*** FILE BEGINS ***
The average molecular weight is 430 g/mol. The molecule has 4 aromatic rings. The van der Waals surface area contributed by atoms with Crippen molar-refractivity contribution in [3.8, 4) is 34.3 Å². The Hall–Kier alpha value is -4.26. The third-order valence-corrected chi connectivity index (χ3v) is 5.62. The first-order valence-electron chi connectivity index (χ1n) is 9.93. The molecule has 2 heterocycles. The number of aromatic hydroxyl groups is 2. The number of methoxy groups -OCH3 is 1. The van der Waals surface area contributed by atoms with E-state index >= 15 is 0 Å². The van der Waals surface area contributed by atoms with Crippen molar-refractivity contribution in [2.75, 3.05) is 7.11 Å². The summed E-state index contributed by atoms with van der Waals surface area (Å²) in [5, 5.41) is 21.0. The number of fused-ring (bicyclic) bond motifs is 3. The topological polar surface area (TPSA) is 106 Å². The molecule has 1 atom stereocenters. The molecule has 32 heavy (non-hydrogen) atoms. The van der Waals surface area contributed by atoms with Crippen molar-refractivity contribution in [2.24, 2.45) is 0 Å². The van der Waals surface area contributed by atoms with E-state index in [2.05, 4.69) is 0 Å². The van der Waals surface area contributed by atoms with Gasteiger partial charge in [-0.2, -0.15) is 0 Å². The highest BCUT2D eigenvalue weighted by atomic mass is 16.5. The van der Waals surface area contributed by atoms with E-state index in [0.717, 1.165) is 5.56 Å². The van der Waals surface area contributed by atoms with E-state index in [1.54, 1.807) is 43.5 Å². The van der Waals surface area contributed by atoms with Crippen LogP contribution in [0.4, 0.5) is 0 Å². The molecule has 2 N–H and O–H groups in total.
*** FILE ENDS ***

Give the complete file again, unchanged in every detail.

The average molecular weight is 430 g/mol. The molecule has 4 aromatic rings. The van der Waals surface area contributed by atoms with Crippen molar-refractivity contribution in [3.8, 4) is 34.3 Å². The Hall–Kier alpha value is -4.26. The third-order valence-corrected chi connectivity index (χ3v) is 5.62. The first-order valence-electron chi connectivity index (χ1n) is 9.93. The molecule has 2 heterocycles. The number of aromatic hydroxyl groups is 2. The number of methoxy groups -OCH3 is 1. The van der Waals surface area contributed by atoms with E-state index >= 15 is 0 Å². The van der Waals surface area contributed by atoms with Crippen molar-refractivity contribution in [2.75, 3.05) is 7.11 Å². The summed E-state index contributed by atoms with van der Waals surface area (Å²) in [5, 5.41) is 21.0. The number of fused-ring (bicyclic) bond motifs is 3. The topological polar surface area (TPSA) is 106 Å². The molecule has 1 atom stereocenters. The molecule has 32 heavy (non-hydrogen) atoms. The van der Waals surface area contributed by atoms with Crippen molar-refractivity contribution in [2.24, 2.45) is 0 Å². The van der Waals surface area contributed by atoms with E-state index in [2.05, 4.69) is 0 Å². The van der Waals surface area contributed by atoms with Gasteiger partial charge in [-0.2, -0.15) is 0 Å². The highest BCUT2D eigenvalue weighted by atomic mass is 16.5. The van der Waals surface area contributed by atoms with E-state index in [0.717, 1.165) is 5.56 Å². The van der Waals surface area contributed by atoms with E-state index in [1.54, 1.807) is 43.5 Å². The van der Waals surface area contributed by atoms with Crippen LogP contribution in [0.4, 0.5) is 0 Å². The molecule has 2 N–H and O–H groups in total.